NEWPORT, R.I. — Mourners including former President Bill Clinton and Senate Majority Leader Harry Reid gathered Monday for the funeral of former Sen. Claiborne Pell, who created the federal education grants that helped millions of Americans afford college.
The Rhode island Democrat died Thursday after a long battle with Parkinson's disease at the age of 90.
Clinton, Vice President-elect Joe Biden and Sen. Edward Kennedy of Massachusetts planned to eulogize Pell during the funeral liturgy at Trinity Episcopal Church.
The line of mourners waiting to get inside the church stretched around the block.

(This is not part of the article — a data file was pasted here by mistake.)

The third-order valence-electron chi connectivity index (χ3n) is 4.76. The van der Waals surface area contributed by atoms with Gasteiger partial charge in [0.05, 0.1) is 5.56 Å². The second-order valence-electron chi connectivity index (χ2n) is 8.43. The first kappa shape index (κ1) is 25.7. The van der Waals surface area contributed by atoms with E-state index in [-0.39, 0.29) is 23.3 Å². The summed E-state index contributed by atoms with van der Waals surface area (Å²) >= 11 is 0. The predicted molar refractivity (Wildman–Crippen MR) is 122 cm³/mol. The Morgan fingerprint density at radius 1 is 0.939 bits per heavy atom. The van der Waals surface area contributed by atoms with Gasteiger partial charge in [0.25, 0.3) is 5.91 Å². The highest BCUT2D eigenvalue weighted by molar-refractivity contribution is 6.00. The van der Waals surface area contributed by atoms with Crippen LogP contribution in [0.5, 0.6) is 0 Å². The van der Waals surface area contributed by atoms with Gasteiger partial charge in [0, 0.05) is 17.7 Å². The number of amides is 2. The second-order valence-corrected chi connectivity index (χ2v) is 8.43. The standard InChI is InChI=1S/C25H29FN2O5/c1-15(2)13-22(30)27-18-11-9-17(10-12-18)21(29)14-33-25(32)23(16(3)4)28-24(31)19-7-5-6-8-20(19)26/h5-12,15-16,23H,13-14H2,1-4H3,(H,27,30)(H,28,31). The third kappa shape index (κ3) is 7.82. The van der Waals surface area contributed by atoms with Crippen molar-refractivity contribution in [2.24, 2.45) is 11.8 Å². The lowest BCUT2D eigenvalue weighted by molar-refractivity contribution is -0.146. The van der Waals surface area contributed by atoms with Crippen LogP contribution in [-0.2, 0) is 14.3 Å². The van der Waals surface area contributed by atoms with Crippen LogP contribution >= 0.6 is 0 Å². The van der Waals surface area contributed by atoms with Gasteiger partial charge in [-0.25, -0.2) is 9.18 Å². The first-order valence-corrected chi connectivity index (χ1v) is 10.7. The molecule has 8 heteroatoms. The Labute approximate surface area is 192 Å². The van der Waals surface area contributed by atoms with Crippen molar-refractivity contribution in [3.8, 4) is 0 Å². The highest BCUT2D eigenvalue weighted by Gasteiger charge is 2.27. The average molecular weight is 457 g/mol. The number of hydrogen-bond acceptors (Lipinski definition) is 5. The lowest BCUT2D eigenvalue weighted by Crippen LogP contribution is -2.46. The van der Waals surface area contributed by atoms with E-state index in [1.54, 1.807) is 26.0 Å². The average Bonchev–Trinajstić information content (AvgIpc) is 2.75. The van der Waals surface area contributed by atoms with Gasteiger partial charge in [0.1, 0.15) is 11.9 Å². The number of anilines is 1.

Rhode Island Sen. Jack Reed and Pell's grandson, Nicholas Lorillard Pell, also were scheduled to eulogize the former senator.
First elected to the Senate in 1960, the multimillionaire who sometimes jogged in a tweed coat spent his career representing a working-class state.
He sponsored legislation creating the Basic Educational Opportunity Grant program, which passed in 1972 and provided direct aid to college students. The awards were renamed "Pell Grants" in 1980. By the time he retired, they had aided more than 54 million low- and middle-income Americans.
Pell was also the main Senate sponsor of the 1965 law creating the National Endowment for the Arts and the National Endowment for the Humanities. He participated in the 1945 San Francisco conference that wrote the United Nations charter and served in the U.S. foreign service for seven years.
Pell left office in January 1997 after his sixth term.
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